Introduction of Naphthol Dyes | Dyeing Procedure of Naphthol Dyes | Roles of Different Chemicals in Naphthol Dyeing

Naphthol dyes are insoluble azo dyestuffs that are produced on the fiber by applying a Naphthol to the fiber and then combining it with a diazotized base or salt at a low temperature to produce an insoluble dye molecule within the fiber. Naphthol dyes are classified as fast dyes, usually slightly cheaper than Vat dyeings; the methods of application are complex and the range of colors limited.

Azoic combinations are still the only class of dye that can produce very deep orange, red, scarlet and Bordeaux shades of excellent light and washing fastness.The pigments produced have bright colors, and include navies and blacks, but there are no greens or bright blues. Crocking fastness varies with shades but washing fastness is equal to Vat dyeings, generally with less light fastness than the Vats.

Naphthols :
The Naphthols are phenols, soluble in alkaline solution and substantive to cotton, particularly in the presence of salt. The anilides of BON acid(beta-oxynaphthoic acid or BON acid) are soluble in dilute NaOH solution and form the corresponding naphtholate ion. These relatively small molecules are of only low to moderate substantivity for cotton, but they diffuse rapidly into the fibres. In general, the higher the substantivity the better the rubbing fastness as less azo pigment forms on the fibre surfaces. The naphtholate ions are always coplanar and preferably have elongated molecular structures. They behave essentially as colorless, low molecular weight direct dyes. The substantivity increases with increase in the molecular size of the naphtholate ion, but the diffusion rate in the fibres and solubility in dilute aqueous alkali decrease. Addition of salt promotes better exhaustion of the bath, more being needed for Naphtols of lower substantivity.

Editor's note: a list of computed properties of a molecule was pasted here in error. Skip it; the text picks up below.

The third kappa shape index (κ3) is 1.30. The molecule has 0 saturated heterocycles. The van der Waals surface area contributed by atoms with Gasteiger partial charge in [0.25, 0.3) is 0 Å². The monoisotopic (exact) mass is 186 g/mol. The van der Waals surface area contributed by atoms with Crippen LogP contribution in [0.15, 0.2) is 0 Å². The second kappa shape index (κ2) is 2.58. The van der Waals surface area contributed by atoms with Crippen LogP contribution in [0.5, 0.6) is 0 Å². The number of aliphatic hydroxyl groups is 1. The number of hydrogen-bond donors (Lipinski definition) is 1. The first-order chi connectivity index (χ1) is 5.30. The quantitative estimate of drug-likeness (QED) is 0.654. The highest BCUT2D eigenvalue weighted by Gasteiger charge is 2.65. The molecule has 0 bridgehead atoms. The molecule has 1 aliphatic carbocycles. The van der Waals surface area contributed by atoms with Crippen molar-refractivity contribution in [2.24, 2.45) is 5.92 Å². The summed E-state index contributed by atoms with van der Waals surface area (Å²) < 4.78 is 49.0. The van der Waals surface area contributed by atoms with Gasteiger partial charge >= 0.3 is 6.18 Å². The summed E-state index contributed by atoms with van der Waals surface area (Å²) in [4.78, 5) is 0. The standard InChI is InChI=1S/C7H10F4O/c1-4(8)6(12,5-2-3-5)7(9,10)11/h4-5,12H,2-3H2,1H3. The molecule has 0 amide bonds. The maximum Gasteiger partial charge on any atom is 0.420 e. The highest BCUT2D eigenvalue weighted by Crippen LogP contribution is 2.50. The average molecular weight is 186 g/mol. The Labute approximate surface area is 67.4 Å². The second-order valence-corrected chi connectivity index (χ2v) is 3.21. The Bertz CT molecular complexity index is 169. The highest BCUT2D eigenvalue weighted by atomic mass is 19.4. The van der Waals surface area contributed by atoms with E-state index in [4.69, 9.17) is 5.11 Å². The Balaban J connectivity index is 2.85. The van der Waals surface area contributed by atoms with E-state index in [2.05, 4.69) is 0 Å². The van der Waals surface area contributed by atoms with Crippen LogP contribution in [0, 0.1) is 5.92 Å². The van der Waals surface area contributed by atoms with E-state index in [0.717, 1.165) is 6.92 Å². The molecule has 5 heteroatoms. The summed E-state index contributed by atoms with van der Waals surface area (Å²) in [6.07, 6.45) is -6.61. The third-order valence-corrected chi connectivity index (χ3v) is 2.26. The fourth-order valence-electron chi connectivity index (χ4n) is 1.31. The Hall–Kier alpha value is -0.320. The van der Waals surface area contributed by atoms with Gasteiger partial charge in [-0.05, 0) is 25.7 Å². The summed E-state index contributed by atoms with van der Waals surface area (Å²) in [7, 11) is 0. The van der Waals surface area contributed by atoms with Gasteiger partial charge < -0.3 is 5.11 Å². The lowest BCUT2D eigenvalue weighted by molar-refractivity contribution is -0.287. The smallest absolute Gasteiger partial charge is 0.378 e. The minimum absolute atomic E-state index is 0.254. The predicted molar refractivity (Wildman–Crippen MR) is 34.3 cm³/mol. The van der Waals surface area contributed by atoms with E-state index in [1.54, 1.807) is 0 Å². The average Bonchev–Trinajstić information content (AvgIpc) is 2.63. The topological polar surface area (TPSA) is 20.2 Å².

These are available as the free amine base or as amine salts such as the hydrochloride.Many of the amines used are simple substituted aniline derivatives with no ionic substituents. The so-called Fast Colour Bases require diazotisation. This usually involves reaction of the primary aromatic amine in acidic solution or dispersion with sodium nitrite, at or below room temperature. Successful diazotisation requires careful weighing of all the chemicals and regard for the supplier’s recommendations. Diazotisation of a primary aromatic amine is often difficult and solutions of diazonium ions are inherently unstable. They undergo decomposition even at low temperature and particularly on exposure to light. Storing prepared diazonium ion solutions is not usually possible.

General Dyeing Procedure of Naphthol Dyes
The application of the naphthols is consists of following steps,

1.Dissolution of the naphthol component.
2.Exhaustion of the naphthol dolution onto the substrate or absorption of the naphtholate ion by the cotton;
3.Removal of excess naphthol from the material by squeezing, partial hydroextraction or brine washing.
4.Diazotization of the base component.
5.Development or treatment with the diazonium ion solution to bring about coupling.
6. Neutralisation ,Soaping at the boil to remove superficial pigment, followed by rinsing and drying.

The process can be carried out in almost any type of dyeing machine determined by the form of the goods.

Dyeing Methods

Precautions in Naphthol Dyeing

1.The alkalinity of the naphthol bath shall not drop below the prescribed limit , otherwise the naphthol may presipitate.